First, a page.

The Wheel Bed


wheel bed

Tyring Platform or Wheel Bed

The Wheel Bed

The wood-burn tang remains,
purpose chosen
elm, oak and ash,
a pungent memory
burnt into my history;
childhood re-visited.

Metal rim fired,
it’s molten circle
beaten into flaky orange ring,
before,
from the flaming furnace, 
tongs at arms’ length, 
cast iron wrought and shaped, 
the new cart wheel
boldly borne
to the fitting-bed, 
its iron collar
to be burnt into place.

 
Then, 
ice cold water on fiery iron
sizzles, 
splash and spurt, 
heat relayed and remembered, 
felt and smelt, 
rooted in my molten memories.

Cold contracted, 
cooled into the tightest of fits, 
road ready, 
task worthy, 
winter prepared
and good to go. 

Another hole in the farmer’s pocket;
Another meal for the smith’s family;
Another tick of my life’s clock.

The vital wheels of forever – 
wood, iron, fire, water,
turning, as cogs
dependent each on each,
as carter, wheelwright, smith, farmer, 
primitive, elemental, 
part of my story
… and of me.

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Those who are familiar with my previous writing may recall my upbringing as the son of the village blacksmith. As such, I often watched my father, with hammer on anvil, create both large and small tyres of heated iron. I would look on in awe as, on a huge shaped ring of thick iron, the wheel-bed or platform, the iron tyre would be burned on to the wooden rim of a cartwheel, allowing the contraction of the iron on cooling to bind the wheel to the wood of the wheelwright’s frame.  Few such iron-wheeled carts remain in use.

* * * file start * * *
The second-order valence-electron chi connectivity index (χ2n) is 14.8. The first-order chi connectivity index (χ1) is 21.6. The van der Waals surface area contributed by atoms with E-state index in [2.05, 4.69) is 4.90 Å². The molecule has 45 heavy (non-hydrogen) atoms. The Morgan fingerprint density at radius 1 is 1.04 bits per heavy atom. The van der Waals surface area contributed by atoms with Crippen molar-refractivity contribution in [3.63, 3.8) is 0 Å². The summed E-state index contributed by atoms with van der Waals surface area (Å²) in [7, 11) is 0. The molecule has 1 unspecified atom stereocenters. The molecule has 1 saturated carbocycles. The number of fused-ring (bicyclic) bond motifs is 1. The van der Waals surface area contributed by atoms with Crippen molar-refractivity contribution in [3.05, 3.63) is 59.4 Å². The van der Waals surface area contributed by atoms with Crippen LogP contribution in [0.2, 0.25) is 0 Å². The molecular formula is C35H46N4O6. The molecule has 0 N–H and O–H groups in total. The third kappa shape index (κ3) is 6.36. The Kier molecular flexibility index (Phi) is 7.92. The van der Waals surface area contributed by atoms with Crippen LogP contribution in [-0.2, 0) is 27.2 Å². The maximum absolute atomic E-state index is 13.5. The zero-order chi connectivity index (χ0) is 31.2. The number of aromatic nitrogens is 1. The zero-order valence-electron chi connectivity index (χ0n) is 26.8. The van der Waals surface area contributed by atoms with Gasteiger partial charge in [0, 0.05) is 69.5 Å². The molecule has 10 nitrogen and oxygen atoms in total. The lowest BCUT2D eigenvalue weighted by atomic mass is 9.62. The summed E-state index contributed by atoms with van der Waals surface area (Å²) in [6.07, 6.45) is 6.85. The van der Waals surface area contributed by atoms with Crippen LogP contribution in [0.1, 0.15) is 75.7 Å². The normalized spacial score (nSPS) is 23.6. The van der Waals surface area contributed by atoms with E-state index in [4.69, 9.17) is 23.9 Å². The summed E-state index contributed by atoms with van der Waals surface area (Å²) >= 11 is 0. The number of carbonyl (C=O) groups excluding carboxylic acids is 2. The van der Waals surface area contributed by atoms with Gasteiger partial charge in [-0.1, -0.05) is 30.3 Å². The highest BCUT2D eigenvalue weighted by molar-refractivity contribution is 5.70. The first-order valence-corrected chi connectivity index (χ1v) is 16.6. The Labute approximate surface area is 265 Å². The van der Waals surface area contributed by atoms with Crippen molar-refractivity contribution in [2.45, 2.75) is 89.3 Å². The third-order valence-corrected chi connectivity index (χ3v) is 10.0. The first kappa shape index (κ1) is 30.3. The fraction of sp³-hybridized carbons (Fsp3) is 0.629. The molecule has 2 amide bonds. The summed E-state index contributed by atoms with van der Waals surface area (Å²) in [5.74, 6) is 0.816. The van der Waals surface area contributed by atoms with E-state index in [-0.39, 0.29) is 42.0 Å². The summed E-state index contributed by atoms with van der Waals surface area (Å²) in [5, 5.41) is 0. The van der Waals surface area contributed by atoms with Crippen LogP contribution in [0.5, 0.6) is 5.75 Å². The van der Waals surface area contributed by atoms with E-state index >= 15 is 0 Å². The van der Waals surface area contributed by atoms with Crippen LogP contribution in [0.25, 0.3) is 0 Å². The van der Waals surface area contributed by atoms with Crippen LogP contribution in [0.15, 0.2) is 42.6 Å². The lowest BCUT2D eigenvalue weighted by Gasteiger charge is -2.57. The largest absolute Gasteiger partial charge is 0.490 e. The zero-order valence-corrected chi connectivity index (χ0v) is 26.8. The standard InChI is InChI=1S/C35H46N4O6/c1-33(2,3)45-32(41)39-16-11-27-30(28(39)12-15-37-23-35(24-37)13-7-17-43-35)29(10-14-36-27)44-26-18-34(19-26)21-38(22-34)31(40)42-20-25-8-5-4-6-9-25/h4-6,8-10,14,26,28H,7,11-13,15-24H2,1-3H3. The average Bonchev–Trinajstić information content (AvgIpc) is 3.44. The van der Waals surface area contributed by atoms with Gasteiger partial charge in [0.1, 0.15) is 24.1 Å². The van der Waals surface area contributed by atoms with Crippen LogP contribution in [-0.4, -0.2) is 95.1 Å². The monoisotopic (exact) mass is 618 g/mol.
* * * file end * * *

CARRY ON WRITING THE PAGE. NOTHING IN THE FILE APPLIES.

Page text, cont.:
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5 thoughts on “The Wheel Bed

  1. Wonderful poem Roland, I love it. With such fluency and ease you use scent, vision,
    sound and sinews of men to paint this vivid picture of wheel making. Everyday workday for
    many but sheer magic for us.
    To also give a glimpse of your own history as a child is precious.

    Miriam

    Liked by 1 person

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